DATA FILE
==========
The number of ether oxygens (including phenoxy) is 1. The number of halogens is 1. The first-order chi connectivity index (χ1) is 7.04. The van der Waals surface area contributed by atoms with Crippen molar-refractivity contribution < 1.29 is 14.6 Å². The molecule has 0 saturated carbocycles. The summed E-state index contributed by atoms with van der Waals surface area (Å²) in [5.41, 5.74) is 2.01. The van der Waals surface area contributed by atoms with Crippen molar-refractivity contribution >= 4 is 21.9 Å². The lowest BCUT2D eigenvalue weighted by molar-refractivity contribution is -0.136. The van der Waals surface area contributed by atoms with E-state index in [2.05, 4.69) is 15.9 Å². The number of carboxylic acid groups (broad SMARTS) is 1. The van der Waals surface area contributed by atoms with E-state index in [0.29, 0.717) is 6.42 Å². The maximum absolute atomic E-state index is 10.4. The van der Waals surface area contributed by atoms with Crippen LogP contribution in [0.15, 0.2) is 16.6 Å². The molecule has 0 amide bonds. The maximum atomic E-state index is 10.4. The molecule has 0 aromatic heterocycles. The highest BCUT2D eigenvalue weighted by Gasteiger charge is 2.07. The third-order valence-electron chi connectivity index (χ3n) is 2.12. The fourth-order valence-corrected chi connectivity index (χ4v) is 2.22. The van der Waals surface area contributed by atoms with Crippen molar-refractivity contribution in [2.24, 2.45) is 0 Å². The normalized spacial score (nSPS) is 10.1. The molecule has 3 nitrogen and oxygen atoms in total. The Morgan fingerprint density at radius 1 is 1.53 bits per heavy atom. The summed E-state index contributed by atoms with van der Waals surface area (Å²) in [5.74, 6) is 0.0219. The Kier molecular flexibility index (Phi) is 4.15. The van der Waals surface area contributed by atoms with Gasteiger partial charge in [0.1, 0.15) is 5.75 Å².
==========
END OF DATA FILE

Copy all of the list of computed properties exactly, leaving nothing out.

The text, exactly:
The number of ether oxygens (including phenoxy) is 1. The number of halogens is 1. The first-order chi connectivity index (χ1) is 7.04. The van der Waals surface area contributed by atoms with Crippen molar-refractivity contribution < 1.29 is 14.6 Å². The molecule has 0 saturated carbocycles. The summed E-state index contributed by atoms with van der Waals surface area (Å²) in [5.41, 5.74) is 2.01. The van der Waals surface area contributed by atoms with Crippen molar-refractivity contribution >= 4 is 21.9 Å². The lowest BCUT2D eigenvalue weighted by molar-refractivity contribution is -0.136. The van der Waals surface area contributed by atoms with E-state index in [2.05, 4.69) is 15.9 Å². The number of carboxylic acid groups (broad SMARTS) is 1. The van der Waals surface area contributed by atoms with E-state index in [0.29, 0.717) is 6.42 Å². The maximum absolute atomic E-state index is 10.4. The van der Waals surface area contributed by atoms with Crippen LogP contribution in [0.15, 0.2) is 16.6 Å². The molecule has 0 amide bonds. The maximum atomic E-state index is 10.4. The molecule has 0 aromatic heterocycles. The highest BCUT2D eigenvalue weighted by Gasteiger charge is 2.07. The third-order valence-electron chi connectivity index (χ3n) is 2.12. The fourth-order valence-corrected chi connectivity index (χ4v) is 2.22. The van der Waals surface area contributed by atoms with Crippen molar-refractivity contribution in [2.24, 2.45) is 0 Å². The normalized spacial score (nSPS) is 10.1. The molecule has 3 nitrogen and oxygen atoms in total. The Morgan fingerprint density at radius 1 is 1.53 bits per heavy atom. The summed E-state index contributed by atoms with van der Waals surface area (Å²) in [5.74, 6) is 0.0219. The Kier molecular flexibility index (Phi) is 4.15. The van der Waals surface area contributed by atoms with Gasteiger partial charge in [0.1, 0.15) is 5.75 Å².